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In a pen on the other side of the bonfire stands a gorgeous 1200-pound black-and-white cow, half Angus, half Holstein. On her right flank is a large white marking that looks remarkably like the United States. A young man wearing faux antlers on his head and puffing on a big stogy is staring at the mooing map in drunken wonder. "Jesus Christ," he marvels. "It's even got Maine. Hell, I can see some Mexicans crossing the border."
Bowman worries that the unspoiled charm of north Palm Beach County, along with its rural way of life, is threatened by encroaching development. In the 1920s his family started a dairy farm in Dade County, on the site of what is now Pro Player Stadium. In the mid-'50s, with Dade rapidly developing, the family sold that farm and moved its operation to Delray Beach. When that area started suburbanizing, Bowman leased the Turtle River Ranch from the John D. and Catherine T. MacArthur Foundation. "It's some of the best pasture land in the county," he boasts. "And it's such a pretty property, with all these cypress trees."
Last December, however, a Bonita Springs-based company called Watermark Communities Inc. bought the land on which the ranch sits. WCI also purchased an unspoiled 1200-acre site just west of the ranch, known as the Cypress Creek tract, which the county wanted to buy and preserve as wetlands. But the company, which is headed by Al Hoffman, Jr., chief political fundraiser in Florida for both Gov. Jeb Bush and his brother George W., instead sold the land to another developer. While the fate of the Cypress Creek parcel remains uncertain, the future of the ranch is pretty clear. Bowman says he'll continue to lease it from WCI for another three years or so, at which time the company plans to develop the land.
Meanwhile Bowman has angered environmentalists by signing a deal to sell his 960-acre farm in Delray Beach, which is located in an area the county wants to preserve as farmland, to a developer who plans a gated golf course community on the site. "It's a two-sided sword," he says wistfully. "Your lifestyle gets better when you sell your land to the developers. But on the other hand, you hate to see things change. I like the way it is now."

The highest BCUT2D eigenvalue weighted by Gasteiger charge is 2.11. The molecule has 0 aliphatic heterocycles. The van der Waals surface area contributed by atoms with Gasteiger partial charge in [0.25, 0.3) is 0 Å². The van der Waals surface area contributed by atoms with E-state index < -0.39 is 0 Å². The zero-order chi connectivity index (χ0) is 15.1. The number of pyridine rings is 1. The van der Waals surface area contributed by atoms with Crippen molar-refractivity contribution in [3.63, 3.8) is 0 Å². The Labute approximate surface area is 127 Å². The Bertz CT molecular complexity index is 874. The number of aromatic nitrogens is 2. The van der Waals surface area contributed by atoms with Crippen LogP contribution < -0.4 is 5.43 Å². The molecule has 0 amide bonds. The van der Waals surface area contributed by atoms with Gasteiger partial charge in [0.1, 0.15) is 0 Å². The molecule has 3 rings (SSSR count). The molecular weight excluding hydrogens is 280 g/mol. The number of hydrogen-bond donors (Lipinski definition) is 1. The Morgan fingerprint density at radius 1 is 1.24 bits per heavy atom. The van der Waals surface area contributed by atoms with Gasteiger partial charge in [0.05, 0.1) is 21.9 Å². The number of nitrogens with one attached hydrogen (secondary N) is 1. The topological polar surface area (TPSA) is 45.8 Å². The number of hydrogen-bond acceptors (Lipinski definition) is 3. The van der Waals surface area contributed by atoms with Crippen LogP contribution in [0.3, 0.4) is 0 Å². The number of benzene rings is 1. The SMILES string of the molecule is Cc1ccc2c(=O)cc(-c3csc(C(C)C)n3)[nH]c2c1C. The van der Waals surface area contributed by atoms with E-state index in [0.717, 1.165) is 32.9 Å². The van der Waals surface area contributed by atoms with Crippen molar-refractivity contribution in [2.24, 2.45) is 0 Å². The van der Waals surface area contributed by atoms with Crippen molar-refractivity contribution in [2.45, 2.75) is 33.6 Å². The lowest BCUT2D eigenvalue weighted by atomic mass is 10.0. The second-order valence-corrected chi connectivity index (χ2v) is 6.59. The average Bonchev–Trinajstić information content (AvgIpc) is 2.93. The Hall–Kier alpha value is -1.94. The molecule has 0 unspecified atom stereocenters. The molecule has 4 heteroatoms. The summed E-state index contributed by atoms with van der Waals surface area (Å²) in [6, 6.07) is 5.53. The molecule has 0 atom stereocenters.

While the host waxes nostalgic, the party is revving up. Hot Curl introduces Bowman's favorite bartender, a 300-pounder named Eo, who works at a tough Jupiter roadhouse called Ralph's Standup Bar. Eo gets up and dances on stage, shaking his belly like a bag of Jello. "Show us your stomach, Eo," Hot Curl yells. The barkeep lasciviously hikes up his T-shirt and bares his gargantuan gut, to the wild cheers of the crowd.
Soon after that comes the evening's highlight -- a marshmallow-throwing melee. It starts with a few unruly children, who are soon followed by a larger number of unruly adults. From opposite sides of the bonfire, two squealing mobs fire fluffy globs of sucrose at each other. The air turns white, like Christmas in July. "This sure is fun," says Joanne Davis, a usually serious person who heads the citizens' committee in charge of acquiring environmentally sensitive lands for the county.
The party goes on until 3 a.m. The next day Bowman reports that 50 of the 614 guests were too inebriated to drive home, so they camped out in sleeping bags. He left at midnight because he had to get up early for work. But brother Jimmy stayed with the campers to make sure no one opened the gate and let Miss Americow out.
Bowman has one other important update. Around midnight, as she does every year, the older lady got naked and danced. It's a tradition that will continue until the fat-cat developers sing.
Contact Harris Meyer at his e-mail address: email@example.com